Posts tagged ‘New York’

New York Legislators Don’t Understand Meaning of’Reform’

Some state senators in New York don’t understand the recent reforms of the Rockefeller Drug Laws. Instead, they are referring to them as the ‘Drug Dealer Protection Act’.

Of course, this is completely absurd. The reforms simply removed mandatory minimum sentences which limit judicial power. Of course, judges still have the power to sentence people to long, harsh terms in prison – they just also now have the power not to sentence them when they deem it inappropriate. It’s the way most aspects the judicial process work – for some reason, some people like to think drug policy should be treated differently. (Of course, some people also think that drug possession should not be treated as a criminal issue in the first place, but that’s a separate matter).

The Drug Policy Alliance has set up a very quick form through  which you can let New York legislators know that the public opposes reversing these reforms. Full text of the email from gabriel sayegh appears after the jump.

(more…)

June 18, 2009 at 3:01 pm Leave a comment

NORML Demonstration on Marijuana Legalization to be held Tomorrow in New York

Tomorrow, NORML will present a $14 billion check to the US Treasury, representing the expected tax revenue from legalizing and taxing marijuana. The press conference will be held at 8 AM, and the check will be presented at 4:20. More details can be found on the NORML website.

April 14, 2009 at 3:04 pm Leave a comment

Drug Tests May Be Imposed on Welfare Recipients

Eight – yes, eight – states are considering making welfare recipients pass drug tests in order to receive welfare money. West Virginia, Kansas, Florida, Minnesota, Missouri, Hawaii, and Oklahoma all are considering or are in the process of enacting such laws. (Arizona already failed in January to pass a bill that would enact this policy).

At first, this proposal seems like a sensible way to make sure that the poor, who are receiving financial assistance from the government, do not ‘waste their money on drugs’. However, it simply singles out the poor for an activity common to people of all socioeconomic backgrounds.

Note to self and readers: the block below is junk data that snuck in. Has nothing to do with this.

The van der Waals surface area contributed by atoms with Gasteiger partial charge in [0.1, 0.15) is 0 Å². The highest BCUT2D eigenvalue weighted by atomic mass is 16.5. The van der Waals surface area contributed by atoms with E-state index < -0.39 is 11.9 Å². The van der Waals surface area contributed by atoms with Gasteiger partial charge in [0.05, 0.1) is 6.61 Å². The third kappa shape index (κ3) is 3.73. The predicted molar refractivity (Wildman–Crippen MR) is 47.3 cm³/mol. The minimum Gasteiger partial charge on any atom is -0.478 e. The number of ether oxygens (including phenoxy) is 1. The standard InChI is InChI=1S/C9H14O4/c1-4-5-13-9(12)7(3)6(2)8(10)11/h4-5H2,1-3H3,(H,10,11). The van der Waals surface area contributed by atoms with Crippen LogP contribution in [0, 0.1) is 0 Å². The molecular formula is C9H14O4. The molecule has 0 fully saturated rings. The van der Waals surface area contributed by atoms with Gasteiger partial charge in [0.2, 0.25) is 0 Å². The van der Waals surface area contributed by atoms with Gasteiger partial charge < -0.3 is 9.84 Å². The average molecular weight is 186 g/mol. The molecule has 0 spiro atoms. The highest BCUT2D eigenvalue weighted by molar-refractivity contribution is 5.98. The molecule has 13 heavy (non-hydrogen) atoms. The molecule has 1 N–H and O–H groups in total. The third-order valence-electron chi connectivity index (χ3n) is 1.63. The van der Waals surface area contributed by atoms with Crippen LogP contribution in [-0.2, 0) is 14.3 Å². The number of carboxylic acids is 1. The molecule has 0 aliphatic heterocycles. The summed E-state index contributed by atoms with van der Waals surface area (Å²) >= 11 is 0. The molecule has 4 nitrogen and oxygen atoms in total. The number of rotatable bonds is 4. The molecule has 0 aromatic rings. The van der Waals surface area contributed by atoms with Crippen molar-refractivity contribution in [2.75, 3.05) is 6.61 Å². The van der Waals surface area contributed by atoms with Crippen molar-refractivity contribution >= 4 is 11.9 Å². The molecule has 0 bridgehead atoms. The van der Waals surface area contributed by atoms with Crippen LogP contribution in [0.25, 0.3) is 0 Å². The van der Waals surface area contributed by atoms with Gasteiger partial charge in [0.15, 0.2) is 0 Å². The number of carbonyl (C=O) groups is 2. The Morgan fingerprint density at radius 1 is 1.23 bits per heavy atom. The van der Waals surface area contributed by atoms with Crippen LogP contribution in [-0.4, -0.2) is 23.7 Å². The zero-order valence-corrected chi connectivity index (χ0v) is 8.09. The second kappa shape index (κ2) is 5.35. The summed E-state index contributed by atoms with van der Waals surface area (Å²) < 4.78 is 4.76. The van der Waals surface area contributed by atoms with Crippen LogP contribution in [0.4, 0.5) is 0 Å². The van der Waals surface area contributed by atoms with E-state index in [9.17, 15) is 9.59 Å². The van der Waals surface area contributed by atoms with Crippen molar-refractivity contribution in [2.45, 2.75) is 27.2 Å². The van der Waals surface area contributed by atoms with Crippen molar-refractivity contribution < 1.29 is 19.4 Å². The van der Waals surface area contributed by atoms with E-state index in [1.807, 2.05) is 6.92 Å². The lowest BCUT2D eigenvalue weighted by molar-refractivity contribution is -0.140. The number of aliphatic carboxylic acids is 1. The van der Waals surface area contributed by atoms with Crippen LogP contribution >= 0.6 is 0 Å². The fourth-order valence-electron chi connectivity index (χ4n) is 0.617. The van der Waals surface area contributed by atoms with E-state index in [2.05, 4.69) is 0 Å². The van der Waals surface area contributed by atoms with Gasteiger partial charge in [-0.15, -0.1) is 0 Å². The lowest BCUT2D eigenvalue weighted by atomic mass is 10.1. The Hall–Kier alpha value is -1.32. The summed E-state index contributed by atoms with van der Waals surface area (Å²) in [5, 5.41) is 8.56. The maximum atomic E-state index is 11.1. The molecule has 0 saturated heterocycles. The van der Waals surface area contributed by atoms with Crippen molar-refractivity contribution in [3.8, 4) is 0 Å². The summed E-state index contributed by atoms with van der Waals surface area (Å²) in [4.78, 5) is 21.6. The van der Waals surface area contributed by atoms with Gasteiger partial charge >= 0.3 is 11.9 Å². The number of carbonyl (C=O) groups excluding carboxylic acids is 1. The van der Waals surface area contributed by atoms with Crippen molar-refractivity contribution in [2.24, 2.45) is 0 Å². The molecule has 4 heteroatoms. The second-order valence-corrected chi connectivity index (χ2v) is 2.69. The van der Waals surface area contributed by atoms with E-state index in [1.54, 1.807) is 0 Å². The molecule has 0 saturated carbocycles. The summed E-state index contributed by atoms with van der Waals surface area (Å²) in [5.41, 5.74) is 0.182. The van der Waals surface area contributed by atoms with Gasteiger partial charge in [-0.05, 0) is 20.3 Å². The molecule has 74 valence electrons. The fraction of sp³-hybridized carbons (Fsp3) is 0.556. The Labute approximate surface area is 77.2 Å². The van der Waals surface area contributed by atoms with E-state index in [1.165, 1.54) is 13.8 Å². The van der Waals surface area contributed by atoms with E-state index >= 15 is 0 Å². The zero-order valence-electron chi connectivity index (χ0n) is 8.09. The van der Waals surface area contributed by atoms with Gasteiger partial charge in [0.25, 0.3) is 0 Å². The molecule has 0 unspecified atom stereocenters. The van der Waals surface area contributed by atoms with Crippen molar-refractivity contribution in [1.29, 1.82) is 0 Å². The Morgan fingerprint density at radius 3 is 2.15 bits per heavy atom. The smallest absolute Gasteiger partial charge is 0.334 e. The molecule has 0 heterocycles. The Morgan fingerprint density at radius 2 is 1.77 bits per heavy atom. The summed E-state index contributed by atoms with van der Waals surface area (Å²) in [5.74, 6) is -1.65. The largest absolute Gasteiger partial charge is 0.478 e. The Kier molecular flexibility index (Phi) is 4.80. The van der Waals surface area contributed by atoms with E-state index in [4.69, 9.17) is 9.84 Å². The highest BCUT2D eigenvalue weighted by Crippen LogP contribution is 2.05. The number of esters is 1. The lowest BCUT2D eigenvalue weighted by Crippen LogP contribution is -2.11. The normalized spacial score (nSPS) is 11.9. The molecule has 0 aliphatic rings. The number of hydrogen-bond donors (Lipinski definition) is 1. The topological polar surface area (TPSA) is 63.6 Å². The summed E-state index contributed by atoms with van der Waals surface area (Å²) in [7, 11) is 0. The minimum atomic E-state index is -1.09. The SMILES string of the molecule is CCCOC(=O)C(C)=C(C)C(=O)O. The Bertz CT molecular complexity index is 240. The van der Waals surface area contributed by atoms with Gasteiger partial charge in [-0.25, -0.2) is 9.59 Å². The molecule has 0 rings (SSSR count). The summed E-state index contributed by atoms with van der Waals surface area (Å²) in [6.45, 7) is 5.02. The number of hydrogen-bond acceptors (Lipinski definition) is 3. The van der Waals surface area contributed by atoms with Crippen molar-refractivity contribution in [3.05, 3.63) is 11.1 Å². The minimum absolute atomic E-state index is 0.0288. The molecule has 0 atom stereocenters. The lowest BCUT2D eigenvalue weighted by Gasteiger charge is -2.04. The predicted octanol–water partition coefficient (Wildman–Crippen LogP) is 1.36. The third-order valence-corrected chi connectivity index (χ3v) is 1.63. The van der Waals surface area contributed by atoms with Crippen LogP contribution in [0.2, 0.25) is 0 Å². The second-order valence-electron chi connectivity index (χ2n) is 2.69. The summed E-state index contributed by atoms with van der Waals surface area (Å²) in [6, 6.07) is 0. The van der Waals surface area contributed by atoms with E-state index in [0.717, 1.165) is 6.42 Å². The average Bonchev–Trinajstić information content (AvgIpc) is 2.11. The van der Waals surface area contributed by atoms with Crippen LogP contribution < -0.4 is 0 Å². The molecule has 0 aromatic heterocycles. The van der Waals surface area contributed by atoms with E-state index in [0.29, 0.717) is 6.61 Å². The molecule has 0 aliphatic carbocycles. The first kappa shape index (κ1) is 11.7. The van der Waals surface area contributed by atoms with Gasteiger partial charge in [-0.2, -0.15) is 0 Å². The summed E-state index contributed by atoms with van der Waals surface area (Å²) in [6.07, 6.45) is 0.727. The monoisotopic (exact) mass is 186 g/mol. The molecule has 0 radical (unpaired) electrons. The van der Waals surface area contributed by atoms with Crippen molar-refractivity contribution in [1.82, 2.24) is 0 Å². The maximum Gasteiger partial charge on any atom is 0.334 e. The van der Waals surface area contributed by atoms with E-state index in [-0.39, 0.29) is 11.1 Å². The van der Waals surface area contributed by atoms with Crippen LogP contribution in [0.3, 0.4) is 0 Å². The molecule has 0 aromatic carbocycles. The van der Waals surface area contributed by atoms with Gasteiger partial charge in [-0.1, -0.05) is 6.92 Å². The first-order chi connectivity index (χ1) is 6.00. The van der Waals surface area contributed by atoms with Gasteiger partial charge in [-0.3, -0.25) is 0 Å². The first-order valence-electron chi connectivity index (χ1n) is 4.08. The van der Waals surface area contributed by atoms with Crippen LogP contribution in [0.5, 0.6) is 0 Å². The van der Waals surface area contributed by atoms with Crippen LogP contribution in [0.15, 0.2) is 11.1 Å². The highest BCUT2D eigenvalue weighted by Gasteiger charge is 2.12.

There is no debate that the rich and poor alike use drugs. However, poor people are more likely than the rich to be on welfare (what an understatement). Arrests for drug charges are already dramatically skewed by race and socioeconomic class. While the basic fact remains that nobody should be punished for issues such as marijuana use, the fact that a person on welfare should lose a crucial part of their day-to-day budget for it is as preposterous as the Rockefeller Drug Laws in New York.

You might argue ‘But why should they be allowed to waste government money?’ That depends on your definition of the word ‘waste’. Is it wasting money when they instead buy tobacco and alcohol? Or lottery tickets? What someone does with their money is their own business – absent harm to others – and if you want to ensure that they use it ‘properly’ (according to your defintion of that word), then that’s what food stamps are for. (That’s another debate that I won’t start here).

Drug tests, simply put, are an invasion of privacy. Assuming that one’s use of marijuana does not interfere with one’s job, it should not be a factor in employment decisions (and the same logic applies to welfare). This is the same policy that most companies have regarding tobacco and alcohol use – as long as a person does not show up to work drunk or smoke in the office, their use of these two drugs is considered acceptable. If someone does not show up to work while high or otherwise let their use of marijuana affect their work performance, their use of this drug should be considered acceptable as well.

If you live in one of the states that are considering this legislation, please contact your legislators and inform them of your opposition. A sample script/letter is follows (you can modify the text to fit the situation in your state).

 

Dear ____________________